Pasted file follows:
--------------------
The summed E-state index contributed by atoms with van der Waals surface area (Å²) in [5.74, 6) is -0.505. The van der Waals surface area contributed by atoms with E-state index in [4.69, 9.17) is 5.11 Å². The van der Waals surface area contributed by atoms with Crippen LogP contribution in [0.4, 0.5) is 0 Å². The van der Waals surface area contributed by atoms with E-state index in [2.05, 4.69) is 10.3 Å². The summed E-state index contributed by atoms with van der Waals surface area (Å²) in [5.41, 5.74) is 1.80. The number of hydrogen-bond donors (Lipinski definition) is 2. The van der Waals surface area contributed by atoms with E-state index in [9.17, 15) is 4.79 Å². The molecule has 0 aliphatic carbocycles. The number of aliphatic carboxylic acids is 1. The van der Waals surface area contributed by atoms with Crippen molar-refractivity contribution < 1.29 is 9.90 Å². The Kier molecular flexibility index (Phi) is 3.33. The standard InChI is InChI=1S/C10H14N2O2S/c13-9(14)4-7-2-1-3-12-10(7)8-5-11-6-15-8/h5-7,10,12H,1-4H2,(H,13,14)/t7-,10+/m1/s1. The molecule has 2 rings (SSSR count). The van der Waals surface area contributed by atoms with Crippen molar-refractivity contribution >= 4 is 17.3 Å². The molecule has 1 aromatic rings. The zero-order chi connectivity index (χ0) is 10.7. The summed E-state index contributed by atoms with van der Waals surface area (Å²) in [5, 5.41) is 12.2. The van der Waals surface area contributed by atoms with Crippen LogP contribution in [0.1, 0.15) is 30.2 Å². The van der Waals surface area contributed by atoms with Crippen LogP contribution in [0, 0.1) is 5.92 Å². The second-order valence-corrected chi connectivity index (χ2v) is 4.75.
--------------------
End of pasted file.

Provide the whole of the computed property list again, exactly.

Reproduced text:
The summed E-state index contributed by atoms with van der Waals surface area (Å²) in [5.74, 6) is -0.505. The van der Waals surface area contributed by atoms with E-state index in [4.69, 9.17) is 5.11 Å². The van der Waals surface area contributed by atoms with Crippen LogP contribution in [0.4, 0.5) is 0 Å². The van der Waals surface area contributed by atoms with E-state index in [2.05, 4.69) is 10.3 Å². The summed E-state index contributed by atoms with van der Waals surface area (Å²) in [5.41, 5.74) is 1.80. The number of hydrogen-bond donors (Lipinski definition) is 2. The van der Waals surface area contributed by atoms with E-state index in [9.17, 15) is 4.79 Å². The molecule has 0 aliphatic carbocycles. The number of aliphatic carboxylic acids is 1. The van der Waals surface area contributed by atoms with Crippen molar-refractivity contribution < 1.29 is 9.90 Å². The Kier molecular flexibility index (Phi) is 3.33. The standard InChI is InChI=1S/C10H14N2O2S/c13-9(14)4-7-2-1-3-12-10(7)8-5-11-6-15-8/h5-7,10,12H,1-4H2,(H,13,14)/t7-,10+/m1/s1. The molecule has 2 rings (SSSR count). The van der Waals surface area contributed by atoms with Crippen molar-refractivity contribution >= 4 is 17.3 Å². The molecule has 1 aromatic rings. The zero-order chi connectivity index (χ0) is 10.7. The summed E-state index contributed by atoms with van der Waals surface area (Å²) in [5, 5.41) is 12.2. The van der Waals surface area contributed by atoms with Crippen LogP contribution in [0.1, 0.15) is 30.2 Å². The van der Waals surface area contributed by atoms with Crippen LogP contribution in [0, 0.1) is 5.92 Å². The second-order valence-corrected chi connectivity index (χ2v) is 4.75.